Pandemic cuts global marine fuel demand

Members of the International Bunker Industry Association forecast a 7 to 17 percent drop in bunker fuel demand globally in 2020. (AFP)
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Updated 17 September 2020

Pandemic cuts global marine fuel demand

  • Industry expects further mergers and acquisitions among bunker suppliers

SINGAPORE: Global demand for marine fuels is expected to fall by up to 17 percent due to the impact of the coronavirus pandemic on world trade, setting the stage for more consolidation among bunker suppliers, an industry executive told a conference on Wednesday.

Banks scaled back on their commodities trade finance after the coronavirus crisis led to defaults by some trading houses and exposed a series of frauds, leaving small and medium sized firms most exposed.

Unni Einemo, director of the International Bunker Industry Association (IBIA), told the virtual Platts APPEC 2020 conference that firms were contending with low demand, low margins, ample supplies, increased counter-party risk and constrained access to capital.

“Because of that we might expect further consolidation through mergers and acquisitions or attrition,” he said, adding that some firms could be forced to quit the market. “Global bunker demand is expected to decrease significantly in 2020, even if it had held up quite well (in April and May).” 

IBIA’s members forecast a 7 to 17 percent drop in bunker fuel demand globally in 2020, she said.

Global marine fuel demand is estimated at about 300 million tons per annum, or about 5.2 million barrels per day (mbpd).

In its latest report released on Tuesday, the International Energy Agency said “fuel oil demand, which includes marine bunker as well as power generation and industrial uses, is forecast to decline by only 0.4 mbpd, or 6.3 percent in 2020.”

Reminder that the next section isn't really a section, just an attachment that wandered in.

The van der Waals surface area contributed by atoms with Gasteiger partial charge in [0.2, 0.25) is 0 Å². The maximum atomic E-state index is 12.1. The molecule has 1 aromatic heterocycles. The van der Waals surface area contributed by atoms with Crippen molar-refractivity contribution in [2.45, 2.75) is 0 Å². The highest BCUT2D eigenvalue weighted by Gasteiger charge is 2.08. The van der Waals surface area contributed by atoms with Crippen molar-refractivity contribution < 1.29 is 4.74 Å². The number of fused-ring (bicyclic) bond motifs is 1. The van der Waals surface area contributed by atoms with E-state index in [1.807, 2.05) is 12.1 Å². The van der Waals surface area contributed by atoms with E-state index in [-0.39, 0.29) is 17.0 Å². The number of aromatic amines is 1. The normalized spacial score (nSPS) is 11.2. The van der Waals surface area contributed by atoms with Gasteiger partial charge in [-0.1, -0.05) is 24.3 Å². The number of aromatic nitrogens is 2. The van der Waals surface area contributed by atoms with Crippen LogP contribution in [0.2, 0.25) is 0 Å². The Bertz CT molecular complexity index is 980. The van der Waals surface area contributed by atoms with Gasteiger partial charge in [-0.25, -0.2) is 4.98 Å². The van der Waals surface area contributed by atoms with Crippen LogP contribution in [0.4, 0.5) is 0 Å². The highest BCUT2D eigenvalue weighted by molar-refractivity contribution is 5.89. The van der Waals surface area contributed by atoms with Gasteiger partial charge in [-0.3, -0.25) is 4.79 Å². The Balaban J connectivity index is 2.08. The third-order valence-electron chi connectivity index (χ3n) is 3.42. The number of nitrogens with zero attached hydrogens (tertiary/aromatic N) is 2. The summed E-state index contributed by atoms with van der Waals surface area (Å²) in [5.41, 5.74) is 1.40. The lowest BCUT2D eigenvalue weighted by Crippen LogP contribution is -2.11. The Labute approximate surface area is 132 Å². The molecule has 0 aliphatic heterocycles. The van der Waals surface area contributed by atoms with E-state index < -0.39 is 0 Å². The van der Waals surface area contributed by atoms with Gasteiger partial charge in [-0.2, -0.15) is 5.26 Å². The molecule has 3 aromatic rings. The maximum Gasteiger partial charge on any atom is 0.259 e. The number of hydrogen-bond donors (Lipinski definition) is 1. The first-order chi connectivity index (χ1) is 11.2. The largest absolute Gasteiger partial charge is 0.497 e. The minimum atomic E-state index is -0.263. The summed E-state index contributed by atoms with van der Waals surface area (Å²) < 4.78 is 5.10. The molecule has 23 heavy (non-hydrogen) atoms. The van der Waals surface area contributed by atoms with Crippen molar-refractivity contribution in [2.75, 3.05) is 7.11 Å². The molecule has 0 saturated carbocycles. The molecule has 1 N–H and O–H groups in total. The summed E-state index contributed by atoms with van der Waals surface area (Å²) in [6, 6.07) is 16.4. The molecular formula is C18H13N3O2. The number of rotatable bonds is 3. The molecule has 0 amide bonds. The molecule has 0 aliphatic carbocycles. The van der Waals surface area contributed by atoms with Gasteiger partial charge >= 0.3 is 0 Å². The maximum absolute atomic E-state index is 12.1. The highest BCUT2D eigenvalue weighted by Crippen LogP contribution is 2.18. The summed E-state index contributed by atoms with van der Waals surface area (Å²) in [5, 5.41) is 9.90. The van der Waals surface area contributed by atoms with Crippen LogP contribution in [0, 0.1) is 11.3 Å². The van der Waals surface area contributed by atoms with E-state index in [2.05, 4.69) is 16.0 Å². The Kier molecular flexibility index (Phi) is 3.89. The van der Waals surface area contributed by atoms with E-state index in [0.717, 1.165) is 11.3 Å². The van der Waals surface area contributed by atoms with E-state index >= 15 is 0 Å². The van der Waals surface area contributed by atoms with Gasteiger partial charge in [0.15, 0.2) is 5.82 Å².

By comparison, premium transport fuels, which include jet fuel, diesel and gasoline, are forecast to have lost about 7.4 mbpd, or 11.6 percent, of demand in 2020, according to the IEA.

Most bunkering markets saw a big drop in June, with some seeing a “staggering” 30-40 percent year-on-year contraction, although Singapore has to be among the least affected markets, said Einemo.

Singapore, by far the world’s top bunkering hub, saw year-on-year growth in marine fuel sales every month this year with the exception of May and June, which contracted by just 2 percent each, official data showed.

Singapore’s resilience has a lot to do with it “having the widest variety of fuels on offer (and) it has become a preferred port because buyers are confident they are going to get the quality and quantity they are buying,” said Einemo.

But in other hubs such as in the United Arab Emirates’ Fujairah, bunkering demand plummeted as the spreading coronavirus slowed shipping activity.


Emirati consortium studies implementing wind energy project in Egypt

Updated 29 September 2020

Emirati consortium studies implementing wind energy project in Egypt

  • The coalition has submitted a request to the New and Renewable Energy Authority to allocate land for the purpose

CAIRO: Official sources at the Egyptian Ministry of Electricity and Renewable Energy revealed that an Emirati consortium is currently studying the implementation of a wind farm, with investments of about EGP 8 billion ($500 million).

The coalition has submitted a request to the New and Renewable Energy Authority (NREA) to allocate land for the purpose, and the authority has already agreed to it. The total capacity of the station is about 500 megawatts.

The consortium is carrying out studies that will take two years and that include measuring wind speed, monitoring bird migration and studying the soil for the project, which will take place in the Gulf of Suez region as it has a strong wind force, an important factor.

The station is expected to implement the BOO system (Build, Own, Operate), provided that the coalition sells the energy produced to the Egyptian Electricity Transmission Company, the operator of the national grid, entrusted with the purchase of energy.

The area of land allocated for the establishment of the project — in cooperation with the private sector under the usufructuary right system — is 7,872 km, according to data from the NREA.

The sources pointed out that the average selling price of renewable energy is currently declining, ranging between $0.02 to $0.025 per kilowatt hour. Land is allocated for 2 percent of the energy produced or its equivalent and throughout the project’s duration; then, the authority will recover it.

Egypt is rich in natural resources, including wind and solar energy, which makes it one of the largest producers of renewable energy. The total installed capacity of renewable energies is close to 20 percent of the maximum load.

Egypt plans to increase its total production of renewable energy to about 20 percent of the total electricity generated by 2022, of which 12 percent from wind, 6 percent from hydroelectricity, and 2 percent from solar.